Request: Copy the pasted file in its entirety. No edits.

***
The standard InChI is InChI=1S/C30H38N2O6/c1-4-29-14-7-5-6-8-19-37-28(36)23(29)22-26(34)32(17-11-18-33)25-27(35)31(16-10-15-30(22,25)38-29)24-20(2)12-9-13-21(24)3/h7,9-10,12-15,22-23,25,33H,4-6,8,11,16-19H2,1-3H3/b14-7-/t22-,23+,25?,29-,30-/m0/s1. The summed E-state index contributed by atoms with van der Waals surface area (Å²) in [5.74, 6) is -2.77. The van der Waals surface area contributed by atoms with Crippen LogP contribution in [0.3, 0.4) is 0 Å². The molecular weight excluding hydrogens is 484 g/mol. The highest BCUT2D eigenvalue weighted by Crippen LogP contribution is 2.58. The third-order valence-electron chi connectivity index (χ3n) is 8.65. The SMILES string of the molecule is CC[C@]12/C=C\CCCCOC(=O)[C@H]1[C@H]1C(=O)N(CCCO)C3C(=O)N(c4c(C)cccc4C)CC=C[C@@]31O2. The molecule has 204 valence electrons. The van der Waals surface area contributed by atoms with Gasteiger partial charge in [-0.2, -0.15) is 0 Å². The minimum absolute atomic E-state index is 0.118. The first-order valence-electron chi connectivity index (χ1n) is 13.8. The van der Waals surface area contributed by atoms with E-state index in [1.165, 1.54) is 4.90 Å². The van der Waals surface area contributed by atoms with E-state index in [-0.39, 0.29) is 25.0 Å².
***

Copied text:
The standard InChI is InChI=1S/C30H38N2O6/c1-4-29-14-7-5-6-8-19-37-28(36)23(29)22-26(34)32(17-11-18-33)25-27(35)31(16-10-15-30(22,25)38-29)24-20(2)12-9-13-21(24)3/h7,9-10,12-15,22-23,25,33H,4-6,8,11,16-19H2,1-3H3/b14-7-/t22-,23+,25?,29-,30-/m0/s1. The summed E-state index contributed by atoms with van der Waals surface area (Å²) in [5.74, 6) is -2.77. The van der Waals surface area contributed by atoms with Crippen LogP contribution in [0.3, 0.4) is 0 Å². The molecular weight excluding hydrogens is 484 g/mol. The highest BCUT2D eigenvalue weighted by Crippen LogP contribution is 2.58. The third-order valence-electron chi connectivity index (χ3n) is 8.65. The SMILES string of the molecule is CC[C@]12/C=C\CCCCOC(=O)[C@H]1[C@H]1C(=O)N(CCCO)C3C(=O)N(c4c(C)cccc4C)CC=C[C@@]31O2. The molecule has 204 valence electrons. The van der Waals surface area contributed by atoms with Gasteiger partial charge in [-0.2, -0.15) is 0 Å². The minimum absolute atomic E-state index is 0.118. The first-order valence-electron chi connectivity index (χ1n) is 13.8. The van der Waals surface area contributed by atoms with E-state index in [1.165, 1.54) is 4.90 Å². The van der Waals surface area contributed by atoms with E-state index in [-0.39, 0.29) is 25.0 Å².